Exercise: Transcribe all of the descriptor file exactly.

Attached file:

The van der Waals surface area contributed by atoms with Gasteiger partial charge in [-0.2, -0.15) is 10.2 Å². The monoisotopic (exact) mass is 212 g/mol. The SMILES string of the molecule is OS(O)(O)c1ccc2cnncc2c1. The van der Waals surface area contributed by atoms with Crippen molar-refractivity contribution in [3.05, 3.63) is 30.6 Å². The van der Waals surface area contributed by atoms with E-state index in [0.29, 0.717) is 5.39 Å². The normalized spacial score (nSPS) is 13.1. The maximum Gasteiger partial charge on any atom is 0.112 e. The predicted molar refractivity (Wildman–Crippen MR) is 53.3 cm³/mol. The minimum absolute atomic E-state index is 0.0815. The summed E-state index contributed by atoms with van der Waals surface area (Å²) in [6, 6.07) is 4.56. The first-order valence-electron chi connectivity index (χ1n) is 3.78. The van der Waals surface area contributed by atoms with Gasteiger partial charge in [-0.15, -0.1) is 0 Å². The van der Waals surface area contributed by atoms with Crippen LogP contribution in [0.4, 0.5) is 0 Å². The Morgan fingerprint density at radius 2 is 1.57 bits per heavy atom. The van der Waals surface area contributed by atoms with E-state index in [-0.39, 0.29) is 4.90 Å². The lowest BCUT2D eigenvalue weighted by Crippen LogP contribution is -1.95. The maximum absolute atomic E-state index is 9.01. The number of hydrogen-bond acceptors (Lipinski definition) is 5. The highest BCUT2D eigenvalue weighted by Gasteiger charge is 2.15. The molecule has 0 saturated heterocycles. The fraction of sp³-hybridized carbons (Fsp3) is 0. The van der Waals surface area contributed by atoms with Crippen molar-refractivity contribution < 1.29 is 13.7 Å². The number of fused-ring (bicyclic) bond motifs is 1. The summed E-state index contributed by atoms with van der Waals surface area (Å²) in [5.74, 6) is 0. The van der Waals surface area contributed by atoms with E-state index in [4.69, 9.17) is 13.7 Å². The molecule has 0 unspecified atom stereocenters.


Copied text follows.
The van der Waals surface area contributed by atoms with Gasteiger partial charge in [-0.2, -0.15) is 10.2 Å². The monoisotopic (exact) mass is 212 g/mol. The SMILES string of the molecule is OS(O)(O)c1ccc2cnncc2c1. The van der Waals surface area contributed by atoms with Crippen molar-refractivity contribution in [3.05, 3.63) is 30.6 Å². The van der Waals surface area contributed by atoms with E-state index in [0.29, 0.717) is 5.39 Å². The normalized spacial score (nSPS) is 13.1. The maximum Gasteiger partial charge on any atom is 0.112 e. The predicted molar refractivity (Wildman–Crippen MR) is 53.3 cm³/mol. The minimum absolute atomic E-state index is 0.0815. The summed E-state index contributed by atoms with van der Waals surface area (Å²) in [6, 6.07) is 4.56. The first-order valence-electron chi connectivity index (χ1n) is 3.78. The van der Waals surface area contributed by atoms with Gasteiger partial charge in [-0.15, -0.1) is 0 Å². The van der Waals surface area contributed by atoms with Crippen LogP contribution in [0.4, 0.5) is 0 Å². The Morgan fingerprint density at radius 2 is 1.57 bits per heavy atom. The van der Waals surface area contributed by atoms with E-state index in [-0.39, 0.29) is 4.90 Å². The lowest BCUT2D eigenvalue weighted by Crippen LogP contribution is -1.95. The maximum absolute atomic E-state index is 9.01. The number of hydrogen-bond acceptors (Lipinski definition) is 5. The highest BCUT2D eigenvalue weighted by Gasteiger charge is 2.15. The molecule has 0 saturated heterocycles. The fraction of sp³-hybridized carbons (Fsp3) is 0. The van der Waals surface area contributed by atoms with Crippen molar-refractivity contribution < 1.29 is 13.7 Å². The number of fused-ring (bicyclic) bond motifs is 1. The summed E-state index contributed by atoms with van der Waals surface area (Å²) in [5.74, 6) is 0. The van der Waals surface area contributed by atoms with E-state index in [4.69, 9.17) is 13.7 Å². The molecule has 0 unspecified atom stereocenters.